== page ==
Growth in global mobility will slow to 11% by 2020, tempering the rapid rises of the last decade
The shape of things to come: Higher education global trends and emerging opportunities to 2020, which was released on the opening day of the Going Global conference, looks at 50 countries comprising the bulk of global tertiary enrollments. It predicts that major markets such as China, South Korea and India are likely to send students abroad at lower or similar rates by 2020 – a very different picture to 2002-2009 – due to factors such as lower birth rates, a slowdown in overall tertiary participation, and a catch-up in tertiary standards in the developing world.
This trajectory would be broadly reflected in host countries. The report predicts inbound growth rates will remain flat for the US, Japan, Germany and France, and rise in Australia and the UK but at a significantly slower rate than before.
“I think everybody already is experiencing slowdown over the past few years – both in economic terms but also wider than that,” said Janet Illeva, director of research at the British Council. She added that numbers studying abroad would not peak in the next decade but that the situation was “more of a plateau”.
The report suggests that China will be instrumental in the slowdown, remaining the largest origin market for international students, but predicted to climb only 17,000 students to 585,000 by 2020 – despite having been responsible for a third of all outbound mobile students between 2002 and 2009.
South Korea, tipped to remain the third biggest sender, would remain stable, growing just 7,000 to 134,000 by 2020. Meanwhile, India would be the source of most new demand increasing from 211,000 to 296,000, around 71,000 students, but this compares with growth of 125,000 students between 2002 and 2009. Other markets will grow, but not fast enough to offset the Chinese deceleration, says the report.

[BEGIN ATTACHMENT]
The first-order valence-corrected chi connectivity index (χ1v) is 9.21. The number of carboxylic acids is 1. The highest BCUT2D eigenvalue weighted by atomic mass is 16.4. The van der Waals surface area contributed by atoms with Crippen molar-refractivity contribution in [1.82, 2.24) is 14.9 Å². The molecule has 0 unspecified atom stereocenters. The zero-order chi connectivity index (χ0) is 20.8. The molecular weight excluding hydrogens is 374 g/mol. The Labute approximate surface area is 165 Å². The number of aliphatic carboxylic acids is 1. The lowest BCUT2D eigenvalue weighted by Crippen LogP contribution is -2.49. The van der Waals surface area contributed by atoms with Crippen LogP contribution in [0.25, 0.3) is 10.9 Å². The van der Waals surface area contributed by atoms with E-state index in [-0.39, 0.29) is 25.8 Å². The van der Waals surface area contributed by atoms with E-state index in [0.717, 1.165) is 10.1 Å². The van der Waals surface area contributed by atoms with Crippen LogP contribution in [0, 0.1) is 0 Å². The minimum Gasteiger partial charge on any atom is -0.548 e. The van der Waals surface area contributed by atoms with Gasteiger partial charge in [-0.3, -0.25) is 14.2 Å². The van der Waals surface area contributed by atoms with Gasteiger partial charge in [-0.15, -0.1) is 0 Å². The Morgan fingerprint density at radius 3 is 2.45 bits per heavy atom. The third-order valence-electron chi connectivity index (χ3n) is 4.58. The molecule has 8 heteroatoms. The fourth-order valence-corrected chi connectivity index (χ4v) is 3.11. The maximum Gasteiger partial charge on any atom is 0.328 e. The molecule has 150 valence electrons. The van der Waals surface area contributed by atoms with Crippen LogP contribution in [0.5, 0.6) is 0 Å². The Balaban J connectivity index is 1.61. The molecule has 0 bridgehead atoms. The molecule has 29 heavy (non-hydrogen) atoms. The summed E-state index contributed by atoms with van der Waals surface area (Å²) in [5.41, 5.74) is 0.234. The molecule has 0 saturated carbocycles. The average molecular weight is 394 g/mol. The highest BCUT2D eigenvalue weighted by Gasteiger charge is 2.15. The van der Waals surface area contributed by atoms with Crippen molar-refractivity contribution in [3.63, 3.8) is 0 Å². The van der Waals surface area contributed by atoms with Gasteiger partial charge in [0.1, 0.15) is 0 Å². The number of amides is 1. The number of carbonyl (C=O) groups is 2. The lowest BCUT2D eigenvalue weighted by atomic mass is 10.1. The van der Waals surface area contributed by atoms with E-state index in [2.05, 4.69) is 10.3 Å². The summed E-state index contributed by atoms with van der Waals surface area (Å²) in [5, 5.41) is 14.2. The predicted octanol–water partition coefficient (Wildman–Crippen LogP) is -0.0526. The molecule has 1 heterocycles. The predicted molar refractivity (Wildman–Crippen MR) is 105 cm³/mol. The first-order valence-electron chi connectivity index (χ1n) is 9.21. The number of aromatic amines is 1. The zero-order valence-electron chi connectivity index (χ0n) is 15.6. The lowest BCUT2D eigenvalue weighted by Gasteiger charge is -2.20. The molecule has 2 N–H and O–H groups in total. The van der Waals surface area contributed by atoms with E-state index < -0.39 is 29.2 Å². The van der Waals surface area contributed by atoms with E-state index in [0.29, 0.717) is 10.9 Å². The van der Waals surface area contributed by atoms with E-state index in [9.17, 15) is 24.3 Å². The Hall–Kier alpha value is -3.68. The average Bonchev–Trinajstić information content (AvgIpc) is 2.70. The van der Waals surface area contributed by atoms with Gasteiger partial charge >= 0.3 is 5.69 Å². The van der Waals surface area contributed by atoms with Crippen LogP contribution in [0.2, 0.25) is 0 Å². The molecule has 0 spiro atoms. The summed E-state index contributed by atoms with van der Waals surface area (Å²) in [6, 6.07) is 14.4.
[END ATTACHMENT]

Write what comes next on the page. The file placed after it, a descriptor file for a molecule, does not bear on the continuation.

Some study destinations also stand to benefit more than others. According to the report, Australia would welcome the most international students – an additional 50,000 students (on top of the current 258,000) – thanks to its proximity to Asia. The UK would follow with an additional 30,000, although student visa policy may hamper this. Canada, Spain and Brazil are also tipped for strong growth.
Illeva said that the sector would consequently face “more competition in the next decade” between established student destinations, and emerging ones, although she predicts that there will be “much wider collaboration both in transnational education and research”.
Commenting on the UK’s prospects, Dr Jo Beall, the British Council’s Director of Education and Society, said: “Our study shows that the next ten years are critical – the UK has a decade of opportunity ahead of it, if its universities, colleges, business leaders and policy makers are ready to take decisive steps to engage with the global higher education market.”
“The UK has a decade of opportunity ahead of it”
While reliable data is not yet available, the report says it is not impossible that the fastest growing inbound markets in future could be countries such as China, Singapore, Malaysia and a Gulf state as they work to improve standards and thrive as regional education hubs.